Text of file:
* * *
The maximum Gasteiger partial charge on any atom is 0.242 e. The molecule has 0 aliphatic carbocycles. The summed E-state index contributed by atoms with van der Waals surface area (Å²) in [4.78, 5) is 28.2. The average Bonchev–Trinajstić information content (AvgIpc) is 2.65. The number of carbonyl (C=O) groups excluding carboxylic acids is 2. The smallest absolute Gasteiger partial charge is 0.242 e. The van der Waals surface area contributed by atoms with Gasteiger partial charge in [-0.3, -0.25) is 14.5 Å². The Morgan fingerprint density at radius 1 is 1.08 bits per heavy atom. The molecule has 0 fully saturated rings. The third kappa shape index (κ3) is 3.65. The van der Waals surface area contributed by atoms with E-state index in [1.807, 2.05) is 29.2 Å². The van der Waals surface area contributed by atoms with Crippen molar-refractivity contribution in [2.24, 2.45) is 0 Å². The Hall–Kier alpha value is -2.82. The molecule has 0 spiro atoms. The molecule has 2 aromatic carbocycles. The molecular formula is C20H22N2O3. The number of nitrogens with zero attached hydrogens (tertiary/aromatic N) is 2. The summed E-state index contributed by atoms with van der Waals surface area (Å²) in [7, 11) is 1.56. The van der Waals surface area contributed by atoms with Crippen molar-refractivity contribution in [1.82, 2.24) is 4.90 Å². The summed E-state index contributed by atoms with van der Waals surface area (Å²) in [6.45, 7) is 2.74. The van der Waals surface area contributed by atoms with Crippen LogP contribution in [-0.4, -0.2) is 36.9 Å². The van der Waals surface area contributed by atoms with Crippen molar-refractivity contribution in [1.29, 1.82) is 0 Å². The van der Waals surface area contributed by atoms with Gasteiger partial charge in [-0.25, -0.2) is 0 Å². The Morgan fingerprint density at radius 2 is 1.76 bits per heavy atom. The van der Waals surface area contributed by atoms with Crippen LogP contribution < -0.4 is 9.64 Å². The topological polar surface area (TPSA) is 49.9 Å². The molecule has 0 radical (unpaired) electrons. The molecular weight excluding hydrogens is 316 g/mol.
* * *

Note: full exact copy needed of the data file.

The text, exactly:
The maximum Gasteiger partial charge on any atom is 0.242 e. The molecule has 0 aliphatic carbocycles. The summed E-state index contributed by atoms with van der Waals surface area (Å²) in [4.78, 5) is 28.2. The average Bonchev–Trinajstić information content (AvgIpc) is 2.65. The number of carbonyl (C=O) groups excluding carboxylic acids is 2. The smallest absolute Gasteiger partial charge is 0.242 e. The van der Waals surface area contributed by atoms with Gasteiger partial charge in [-0.3, -0.25) is 14.5 Å². The Morgan fingerprint density at radius 1 is 1.08 bits per heavy atom. The molecule has 0 fully saturated rings. The third kappa shape index (κ3) is 3.65. The van der Waals surface area contributed by atoms with E-state index in [1.807, 2.05) is 29.2 Å². The van der Waals surface area contributed by atoms with Crippen molar-refractivity contribution in [2.24, 2.45) is 0 Å². The Hall–Kier alpha value is -2.82. The molecule has 0 spiro atoms. The molecule has 2 aromatic carbocycles. The molecular formula is C20H22N2O3. The number of nitrogens with zero attached hydrogens (tertiary/aromatic N) is 2. The summed E-state index contributed by atoms with van der Waals surface area (Å²) in [7, 11) is 1.56. The van der Waals surface area contributed by atoms with Crippen molar-refractivity contribution in [1.82, 2.24) is 4.90 Å². The summed E-state index contributed by atoms with van der Waals surface area (Å²) in [6.45, 7) is 2.74. The van der Waals surface area contributed by atoms with Crippen LogP contribution in [-0.4, -0.2) is 36.9 Å². The van der Waals surface area contributed by atoms with Crippen molar-refractivity contribution in [1.29, 1.82) is 0 Å². The van der Waals surface area contributed by atoms with Gasteiger partial charge in [-0.25, -0.2) is 0 Å². The Morgan fingerprint density at radius 2 is 1.76 bits per heavy atom. The van der Waals surface area contributed by atoms with Crippen LogP contribution < -0.4 is 9.64 Å². The topological polar surface area (TPSA) is 49.9 Å². The molecule has 0 radical (unpaired) electrons. The molecular weight excluding hydrogens is 316 g/mol.